Array and GET tricks

Array and GET tricks

Design of Clipper

build the truly reusable routine

Data Type Terms

Character :

A special data type consisting of one or more values in the extended character set. Characters can be grouped together to form strings. The maximum size of a character string In Clipper language is 65,534 bytes.

In Clipper, a character data may include any character, including “control” or “unprintable” characters, that are ASCII code less than 32.

Note : Characters with ASCII code 9, 10 and 13 always treated as “white spaces”; this important with EMPTY() and xTRIM() functions.

See Also:  String

Code Block :

A special data type that refers to a piece of compiled program code. In a program, the source code that specifies the creation of a code block.

Data Type :

The category of a data value. A data type is distinguished by the set of allowable values for that type, the set of operators that can be applied, and the storage format used to represent these values. In Clipper language, the following data types are defined: character, numeric, date, logical, array, object, code block, and NIL. Program variables may contain values of any type. Database field variables are limited to character, numeric, date, logical, and a special type called memo which is treated the same as character.

Date Type :

A special data type consisting of digits to store year, month, and day values. Operations on date values are based on chronological values.

Integer :

A number with no decimal digits. Note that Clipper language does not provide a separate data type for integer values.

Literal :

A source code element interpreted literally (as encountered), and assumed to have no abstract meaning. Generally a constant.

See Also: Constant

Logical Type :

A special data type consisting of true (.T.) or false (.F.) values.

See Also: Condition

Memo Type :

A special database field type consisting of one or more characters in the extended character set. The maximum size of a memo field in Clipper language is 65,534 bytes. A memo field differs only from a character string by the fact it is stored in a separate memo (.DBT file) and the field length is variable-length.

See Also: Character String


A special data type that has only one allowable value. The special value (NIL) is automatically assigned to all uninitialized variables except publics, and is also passed as a substitute when arguments are omitted in a procedure or function call.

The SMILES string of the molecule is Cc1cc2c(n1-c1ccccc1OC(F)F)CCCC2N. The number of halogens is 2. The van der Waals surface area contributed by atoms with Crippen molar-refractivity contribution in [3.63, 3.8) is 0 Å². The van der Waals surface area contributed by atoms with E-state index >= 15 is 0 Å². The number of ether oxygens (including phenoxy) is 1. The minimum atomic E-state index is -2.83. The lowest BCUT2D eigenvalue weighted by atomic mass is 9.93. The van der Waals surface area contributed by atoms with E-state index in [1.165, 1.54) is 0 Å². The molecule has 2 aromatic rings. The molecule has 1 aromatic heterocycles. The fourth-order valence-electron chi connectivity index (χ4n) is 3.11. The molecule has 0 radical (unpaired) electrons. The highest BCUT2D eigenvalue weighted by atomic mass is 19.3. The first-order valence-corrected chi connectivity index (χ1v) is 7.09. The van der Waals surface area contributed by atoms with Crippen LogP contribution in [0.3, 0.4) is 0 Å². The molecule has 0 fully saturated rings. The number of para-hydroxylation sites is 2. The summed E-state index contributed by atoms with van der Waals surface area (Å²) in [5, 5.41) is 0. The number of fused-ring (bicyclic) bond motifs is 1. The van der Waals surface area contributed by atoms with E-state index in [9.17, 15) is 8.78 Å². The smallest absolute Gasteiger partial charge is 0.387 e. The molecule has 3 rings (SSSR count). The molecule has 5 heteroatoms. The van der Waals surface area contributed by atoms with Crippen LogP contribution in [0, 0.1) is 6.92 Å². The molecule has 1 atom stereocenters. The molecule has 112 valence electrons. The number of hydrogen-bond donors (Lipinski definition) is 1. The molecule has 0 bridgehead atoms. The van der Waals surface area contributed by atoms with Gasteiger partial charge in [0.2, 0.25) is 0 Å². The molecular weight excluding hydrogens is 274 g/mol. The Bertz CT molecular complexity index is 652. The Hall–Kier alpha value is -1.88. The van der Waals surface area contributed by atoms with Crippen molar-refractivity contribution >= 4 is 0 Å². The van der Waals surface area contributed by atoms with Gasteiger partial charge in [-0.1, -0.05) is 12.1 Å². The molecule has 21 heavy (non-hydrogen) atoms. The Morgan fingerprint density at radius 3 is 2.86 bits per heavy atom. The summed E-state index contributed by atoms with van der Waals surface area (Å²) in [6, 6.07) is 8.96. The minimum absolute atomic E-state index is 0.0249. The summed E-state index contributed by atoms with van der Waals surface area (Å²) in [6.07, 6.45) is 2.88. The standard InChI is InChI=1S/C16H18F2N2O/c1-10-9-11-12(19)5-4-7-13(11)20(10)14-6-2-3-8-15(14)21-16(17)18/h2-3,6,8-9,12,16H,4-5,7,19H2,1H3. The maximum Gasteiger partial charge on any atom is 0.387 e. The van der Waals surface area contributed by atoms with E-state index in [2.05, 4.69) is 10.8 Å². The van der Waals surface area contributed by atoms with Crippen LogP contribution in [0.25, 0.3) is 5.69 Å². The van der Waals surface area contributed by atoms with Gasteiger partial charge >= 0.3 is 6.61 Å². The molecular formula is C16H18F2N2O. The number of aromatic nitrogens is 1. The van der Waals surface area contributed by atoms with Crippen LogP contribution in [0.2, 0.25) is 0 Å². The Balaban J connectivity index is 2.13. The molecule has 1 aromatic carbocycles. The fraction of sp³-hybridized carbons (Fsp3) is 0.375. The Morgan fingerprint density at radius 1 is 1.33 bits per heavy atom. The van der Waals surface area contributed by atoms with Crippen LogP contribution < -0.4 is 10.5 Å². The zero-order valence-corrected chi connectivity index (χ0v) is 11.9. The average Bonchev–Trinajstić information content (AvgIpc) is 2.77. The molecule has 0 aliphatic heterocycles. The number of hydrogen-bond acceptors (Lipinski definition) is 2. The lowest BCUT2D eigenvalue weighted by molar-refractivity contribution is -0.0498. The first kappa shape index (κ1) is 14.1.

Numeric Type :

A special data type consisting of values that indicate magnitude. Numeric values consist of digits between zero and nine, a sign, and a decimal point.

Objects :

An object is an instance of a class. Each object has one or more attributes (called instance variables) and a series of operations (methods) that execute when a message is sent to the object. The object’s instance variables can only be accessed or assigned by sending messages to the object. Objects are created by calling a special function associated with a class.

See Also: Classes, Instance Variables, Messages, Methods

String :

Generically, a value of type character. In source code, a series of characters enclosed in single or double quotes.

See Also : Character

Substring :

A string within a string, usually to be specified as an argument of a function or command.

Object-Oriented Terms

Classes :

A class defines the variables contained in an object, and the operations applied when the object receives a message. Every object is an instance of a class and responds to messages of that class. Each object, however, has its own copy of the variables specified in the class definition. New objects are created In Clipper language by a calling a special function that begins with the class name followed by the New suffix.

See Also: Instance Variables, Messages, Methods, Objects

Exported Instance Variables :

See : Instance Variables

Instance Variables :

Instance variables are the attributes or the data portion of an object as defined by the object’s class. Each object, when created, is given its own unique set of instance variables initialized to their default values. Instance variables that are accessible are called exported instance variables. Exported instance variables can be inspected and–in some cases–assigned using the send operator. The instance variables of an object persist as long as the object it belongs to.

See Also: Classes, Objects

Messages :

A message is the way an object is requested to perform some action. Messages are sent to an object and composed of the object name, the send operator, and the selector name followed by arguments enclosed in parentheses. The selector has the same name as the method it is calling. Sending a message produces a return value, much like a function call with the return value varying depending on the operation performed.

See Also: Instance Variables, Methods, Objects

Methods :

A method is the operation performed in response to a message sent to an object.

See Also: Classes, Messages, Objects

Objects :

An object is an instance of a class. Each object has one or more attributes (called instance variables) and a series of operations (methods) that execute when a message is sent to the object. The object’s instance variables can only be accessed or assigned by sending messages to the object. Objects are created by calling a special function associated with a class.